A Better Inland Empire > Transit Talking Points|
Inland taxpayer transportation money being
tossed around at colossal rates
The Transit Coalition takes the misuse of public transportation money seriously as it pays for your mobility. We don't want that money to be wasted.
The two county-seat regions in the Inland Empire are caught up in a game of political football with your public transportation dollars at hand.
Omnitrans' Rebranding Project:
Press Enterprise Columnist Cassie Macduff
wasn't too pleased when the reporter discovered that the Omnitrans Board of Directors was never consulted over the transit agency's $1.9 million rebranding project. The proposal was reported to be approved as a line item buried deep
within Omnitrans' budget. Fortunately, the final bill for the graphics and printing turned out to be well under budget at approximately $500,000
which included this rebranding ceremony.
SANDAG and Omnitrans' operating budget:
At the same time, Omnitrans is not happy about what the San Bernardino Associated Governments is up to with their proposals. SANDAG is
figuring out how to pay for the $130-$150 million Redlands Passenger Rail project which will likely be a Metrolink extension to Redlands or a dedicated light rail line. Normally, affected transit agencies would back rail upgrades.
Omnitrans shot back after analyzing SANBAG's reports; the transit agency claimed it would lose a whopping 20% of its bus operations budget toward contributions to the rail line's price tag. Although nothing has been finalized by the
SANBAG board, the Transit Coalition believes the idea of tapping into Omnitrans operating budget to pay for the rails is a wrong move.
At present, there are no commuter or express buses overlapping the proposed rail corridor to restructure. Maintaining Omnitrans existing service or even adding rail feeder service is key to the region's continued transit growth. The
Transit Coalition would like to see a first-rate rail line linking San Bernardino to Redlands, but it must be done right. SANBAG must find a sound means to pay for the train; tapping deeply into Omnitrans operations and causing a 20%
decrease in bus service--absolutely unacceptable.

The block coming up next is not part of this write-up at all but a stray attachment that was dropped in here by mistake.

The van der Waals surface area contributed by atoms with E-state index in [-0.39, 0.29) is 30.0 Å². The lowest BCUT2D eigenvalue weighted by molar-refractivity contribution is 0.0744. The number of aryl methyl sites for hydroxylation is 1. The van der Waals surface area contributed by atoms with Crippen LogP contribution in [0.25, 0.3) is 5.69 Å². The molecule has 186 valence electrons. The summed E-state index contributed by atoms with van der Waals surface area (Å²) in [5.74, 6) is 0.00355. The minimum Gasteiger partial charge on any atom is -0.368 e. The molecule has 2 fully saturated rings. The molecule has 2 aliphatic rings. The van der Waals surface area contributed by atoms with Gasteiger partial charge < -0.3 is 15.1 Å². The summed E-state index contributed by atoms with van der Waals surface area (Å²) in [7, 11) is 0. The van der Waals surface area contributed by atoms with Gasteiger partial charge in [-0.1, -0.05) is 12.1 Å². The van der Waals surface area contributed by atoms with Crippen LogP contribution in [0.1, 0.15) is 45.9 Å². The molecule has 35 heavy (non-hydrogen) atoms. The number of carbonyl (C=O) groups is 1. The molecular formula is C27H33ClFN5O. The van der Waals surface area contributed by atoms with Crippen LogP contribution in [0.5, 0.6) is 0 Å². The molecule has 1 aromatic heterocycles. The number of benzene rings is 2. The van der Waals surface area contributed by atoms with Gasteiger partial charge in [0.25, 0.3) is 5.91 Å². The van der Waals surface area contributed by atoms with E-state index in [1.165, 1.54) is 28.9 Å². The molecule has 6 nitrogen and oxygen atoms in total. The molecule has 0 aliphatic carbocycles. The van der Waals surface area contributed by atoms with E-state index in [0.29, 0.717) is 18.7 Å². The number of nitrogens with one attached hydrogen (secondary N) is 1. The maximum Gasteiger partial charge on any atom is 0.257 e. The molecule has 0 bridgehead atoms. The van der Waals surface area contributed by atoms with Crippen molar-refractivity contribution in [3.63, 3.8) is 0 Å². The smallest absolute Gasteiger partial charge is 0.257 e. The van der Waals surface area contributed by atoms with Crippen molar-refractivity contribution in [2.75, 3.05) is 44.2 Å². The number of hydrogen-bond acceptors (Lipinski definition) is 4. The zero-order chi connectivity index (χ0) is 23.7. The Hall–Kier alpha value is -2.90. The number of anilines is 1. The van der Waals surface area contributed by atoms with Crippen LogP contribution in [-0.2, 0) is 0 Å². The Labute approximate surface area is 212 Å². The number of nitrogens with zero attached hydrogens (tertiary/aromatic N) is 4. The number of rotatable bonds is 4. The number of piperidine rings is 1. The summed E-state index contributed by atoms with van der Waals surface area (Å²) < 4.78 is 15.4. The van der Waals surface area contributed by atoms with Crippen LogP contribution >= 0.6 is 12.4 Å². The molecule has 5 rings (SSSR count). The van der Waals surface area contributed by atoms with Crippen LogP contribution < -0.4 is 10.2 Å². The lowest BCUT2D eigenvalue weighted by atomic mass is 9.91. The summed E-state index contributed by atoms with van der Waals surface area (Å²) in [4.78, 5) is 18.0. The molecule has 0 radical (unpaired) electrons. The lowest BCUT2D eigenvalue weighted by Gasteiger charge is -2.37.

The Downtown Riverside Transit Center:
In Riverside, the Transit Coalition called for officials to
keep the Vine Street Transit Center Project and the Riverside City Council agreed. Most of the project's secured funds will be spent toward the new transit center. However, due to federal deadlines combined with the 2008 public buyout
of the Riverside Greyhound bus station, $3 million of the
funds must be spent on upgrading the existing Downtown Terminal Station. Riverside Mayor Ron Loveridge treated this funding situation as a lesson. The city would be wise to spend the $3 million on capital items that could be repurposed
at the Vine Street Station later, such as benches, live next-bus-arrival signs, information kiosks, security cameras, and trash cans.
The Transit Coalition takes the misuse of public transportation money seriously as it pays for your mobility. We don't want that money to be wasted, but it is an ongoing issue. Whether it's hiding a multi-million dollar rebranding project
as a line budget item, raiding a transit agency's operating budget for capital improvements, or the lack of oversight in building a transit center on time, political football games with precious public transit dollars is a serious problem.
It must stop.
Note: A Better Inland Empire and the Transit Coalition are not|
affiliated with any public entity or private organization.
The Transit Coalition (a project of SEE) is a non-profit public charity exempt from federal income
tax under Section 501[c](3) of the Internal Revenue Service.
SEE / The Transit Coalition • Post Office Box 567 • San Fernando, CA 91341-0567
Voice (818) 362-7997• Fax (818) 364-2508 • email@example.com